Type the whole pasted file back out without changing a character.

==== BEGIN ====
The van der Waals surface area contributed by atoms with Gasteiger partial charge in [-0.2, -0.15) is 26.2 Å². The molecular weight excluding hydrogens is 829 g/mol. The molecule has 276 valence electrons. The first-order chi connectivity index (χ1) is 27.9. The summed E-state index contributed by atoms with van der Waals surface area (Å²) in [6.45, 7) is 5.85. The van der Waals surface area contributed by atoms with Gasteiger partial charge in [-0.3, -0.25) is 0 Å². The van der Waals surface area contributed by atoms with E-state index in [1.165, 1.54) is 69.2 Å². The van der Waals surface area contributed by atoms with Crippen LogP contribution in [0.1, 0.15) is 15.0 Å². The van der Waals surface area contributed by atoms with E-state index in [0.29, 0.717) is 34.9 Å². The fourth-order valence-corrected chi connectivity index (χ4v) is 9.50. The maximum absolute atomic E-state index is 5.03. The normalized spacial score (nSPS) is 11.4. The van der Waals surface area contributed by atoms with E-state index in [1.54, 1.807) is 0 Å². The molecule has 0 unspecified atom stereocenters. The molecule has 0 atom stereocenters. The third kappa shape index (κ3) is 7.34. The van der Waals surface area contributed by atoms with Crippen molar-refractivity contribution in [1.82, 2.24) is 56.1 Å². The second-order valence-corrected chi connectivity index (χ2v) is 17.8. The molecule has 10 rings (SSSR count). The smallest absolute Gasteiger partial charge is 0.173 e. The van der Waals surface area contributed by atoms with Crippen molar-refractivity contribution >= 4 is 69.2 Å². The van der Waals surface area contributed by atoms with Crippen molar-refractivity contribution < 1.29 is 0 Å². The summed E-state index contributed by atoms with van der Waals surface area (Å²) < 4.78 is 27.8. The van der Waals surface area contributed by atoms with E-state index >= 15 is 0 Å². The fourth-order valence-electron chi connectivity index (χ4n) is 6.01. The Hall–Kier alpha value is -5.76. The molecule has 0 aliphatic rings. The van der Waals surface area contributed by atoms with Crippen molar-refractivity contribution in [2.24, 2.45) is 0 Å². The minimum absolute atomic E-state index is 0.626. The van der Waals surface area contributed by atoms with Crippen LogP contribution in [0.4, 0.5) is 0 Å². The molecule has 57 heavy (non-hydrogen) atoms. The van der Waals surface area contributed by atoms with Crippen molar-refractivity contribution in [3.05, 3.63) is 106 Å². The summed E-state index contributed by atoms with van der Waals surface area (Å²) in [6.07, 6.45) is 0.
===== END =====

The van der Waals surface area contributed by atoms with Gasteiger partial charge in [-0.2, -0.15) is 26.2 Å². The molecular weight excluding hydrogens is 829 g/mol. The molecule has 276 valence electrons. The first-order chi connectivity index (χ1) is 27.9. The summed E-state index contributed by atoms with van der Waals surface area (Å²) in [6.45, 7) is 5.85. The van der Waals surface area contributed by atoms with Gasteiger partial charge in [-0.3, -0.25) is 0 Å². The van der Waals surface area contributed by atoms with E-state index in [1.165, 1.54) is 69.2 Å². The van der Waals surface area contributed by atoms with Crippen LogP contribution in [0.1, 0.15) is 15.0 Å². The van der Waals surface area contributed by atoms with E-state index in [0.29, 0.717) is 34.9 Å². The fourth-order valence-corrected chi connectivity index (χ4v) is 9.50. The maximum absolute atomic E-state index is 5.03. The normalized spacial score (nSPS) is 11.4. The van der Waals surface area contributed by atoms with E-state index in [1.54, 1.807) is 0 Å². The molecule has 0 unspecified atom stereocenters. The molecule has 0 atom stereocenters. The third kappa shape index (κ3) is 7.34. The van der Waals surface area contributed by atoms with Crippen molar-refractivity contribution in [1.82, 2.24) is 56.1 Å². The second-order valence-corrected chi connectivity index (χ2v) is 17.8. The molecule has 10 rings (SSSR count). The smallest absolute Gasteiger partial charge is 0.173 e. The van der Waals surface area contributed by atoms with Crippen molar-refractivity contribution >= 4 is 69.2 Å². The van der Waals surface area contributed by atoms with Crippen molar-refractivity contribution < 1.29 is 0 Å². The summed E-state index contributed by atoms with van der Waals surface area (Å²) < 4.78 is 27.8. The van der Waals surface area contributed by atoms with E-state index >= 15 is 0 Å². The fourth-order valence-electron chi connectivity index (χ4n) is 6.01. The Hall–Kier alpha value is -5.76. The molecule has 0 aliphatic rings. The van der Waals surface area contributed by atoms with Crippen molar-refractivity contribution in [2.24, 2.45) is 0 Å². The minimum absolute atomic E-state index is 0.626. The van der Waals surface area contributed by atoms with Crippen LogP contribution in [0.4, 0.5) is 0 Å². The molecule has 57 heavy (non-hydrogen) atoms. The van der Waals surface area contributed by atoms with Crippen molar-refractivity contribution in [3.05, 3.63) is 106 Å². The summed E-state index contributed by atoms with van der Waals surface area (Å²) in [6.07, 6.45) is 0.